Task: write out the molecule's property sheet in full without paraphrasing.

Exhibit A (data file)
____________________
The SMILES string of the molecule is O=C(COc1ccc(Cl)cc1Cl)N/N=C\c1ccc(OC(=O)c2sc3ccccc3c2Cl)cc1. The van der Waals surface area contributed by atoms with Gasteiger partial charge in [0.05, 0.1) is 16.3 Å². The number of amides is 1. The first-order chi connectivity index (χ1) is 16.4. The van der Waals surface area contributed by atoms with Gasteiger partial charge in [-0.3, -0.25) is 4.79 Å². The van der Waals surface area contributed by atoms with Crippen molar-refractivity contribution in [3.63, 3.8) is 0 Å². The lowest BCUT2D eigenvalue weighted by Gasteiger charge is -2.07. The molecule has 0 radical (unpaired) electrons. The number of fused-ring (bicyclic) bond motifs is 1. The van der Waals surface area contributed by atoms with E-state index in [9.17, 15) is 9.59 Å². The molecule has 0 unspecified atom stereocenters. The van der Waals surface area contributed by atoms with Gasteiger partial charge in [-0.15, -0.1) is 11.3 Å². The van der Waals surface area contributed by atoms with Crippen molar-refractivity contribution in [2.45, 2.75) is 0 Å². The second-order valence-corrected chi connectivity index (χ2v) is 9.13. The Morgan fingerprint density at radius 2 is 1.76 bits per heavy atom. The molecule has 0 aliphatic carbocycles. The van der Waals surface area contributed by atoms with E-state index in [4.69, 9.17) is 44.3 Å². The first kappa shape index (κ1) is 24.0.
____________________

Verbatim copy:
The SMILES string of the molecule is O=C(COc1ccc(Cl)cc1Cl)N/N=C\c1ccc(OC(=O)c2sc3ccccc3c2Cl)cc1. The van der Waals surface area contributed by atoms with Gasteiger partial charge in [0.05, 0.1) is 16.3 Å². The number of amides is 1. The first-order chi connectivity index (χ1) is 16.4. The van der Waals surface area contributed by atoms with Gasteiger partial charge in [-0.3, -0.25) is 4.79 Å². The van der Waals surface area contributed by atoms with Crippen molar-refractivity contribution in [3.63, 3.8) is 0 Å². The lowest BCUT2D eigenvalue weighted by Gasteiger charge is -2.07. The molecule has 0 radical (unpaired) electrons. The number of fused-ring (bicyclic) bond motifs is 1. The van der Waals surface area contributed by atoms with E-state index in [9.17, 15) is 9.59 Å². The molecule has 0 unspecified atom stereocenters. The van der Waals surface area contributed by atoms with Gasteiger partial charge in [-0.15, -0.1) is 11.3 Å². The van der Waals surface area contributed by atoms with Crippen molar-refractivity contribution in [2.45, 2.75) is 0 Å². The second-order valence-corrected chi connectivity index (χ2v) is 9.13. The Morgan fingerprint density at radius 2 is 1.76 bits per heavy atom. The molecule has 0 aliphatic carbocycles. The van der Waals surface area contributed by atoms with E-state index in [4.69, 9.17) is 44.3 Å². The first kappa shape index (κ1) is 24.0.